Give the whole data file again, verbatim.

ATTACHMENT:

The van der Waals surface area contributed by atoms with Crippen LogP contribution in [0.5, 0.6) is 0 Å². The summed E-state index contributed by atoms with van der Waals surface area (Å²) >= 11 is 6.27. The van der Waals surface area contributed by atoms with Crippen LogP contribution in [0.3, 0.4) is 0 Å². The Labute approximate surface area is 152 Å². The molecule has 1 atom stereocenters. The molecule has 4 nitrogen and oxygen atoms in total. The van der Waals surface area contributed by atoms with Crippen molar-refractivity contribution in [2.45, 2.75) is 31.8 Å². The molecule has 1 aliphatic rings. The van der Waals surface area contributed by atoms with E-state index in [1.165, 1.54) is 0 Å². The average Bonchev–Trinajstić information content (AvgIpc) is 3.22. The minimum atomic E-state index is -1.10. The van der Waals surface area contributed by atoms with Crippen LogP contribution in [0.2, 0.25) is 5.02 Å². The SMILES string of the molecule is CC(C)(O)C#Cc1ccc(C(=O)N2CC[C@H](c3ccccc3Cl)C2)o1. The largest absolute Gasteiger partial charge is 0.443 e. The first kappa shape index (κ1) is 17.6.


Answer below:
The van der Waals surface area contributed by atoms with Crippen LogP contribution in [0.5, 0.6) is 0 Å². The summed E-state index contributed by atoms with van der Waals surface area (Å²) >= 11 is 6.27. The van der Waals surface area contributed by atoms with Crippen LogP contribution in [0.3, 0.4) is 0 Å². The Labute approximate surface area is 152 Å². The molecule has 1 atom stereocenters. The molecule has 4 nitrogen and oxygen atoms in total. The van der Waals surface area contributed by atoms with Crippen molar-refractivity contribution in [2.45, 2.75) is 31.8 Å². The molecule has 1 aliphatic rings. The van der Waals surface area contributed by atoms with E-state index in [1.165, 1.54) is 0 Å². The average Bonchev–Trinajstić information content (AvgIpc) is 3.22. The minimum atomic E-state index is -1.10. The van der Waals surface area contributed by atoms with Crippen LogP contribution in [0.2, 0.25) is 5.02 Å². The SMILES string of the molecule is CC(C)(O)C#Cc1ccc(C(=O)N2CC[C@H](c3ccccc3Cl)C2)o1. The largest absolute Gasteiger partial charge is 0.443 e. The first kappa shape index (κ1) is 17.6.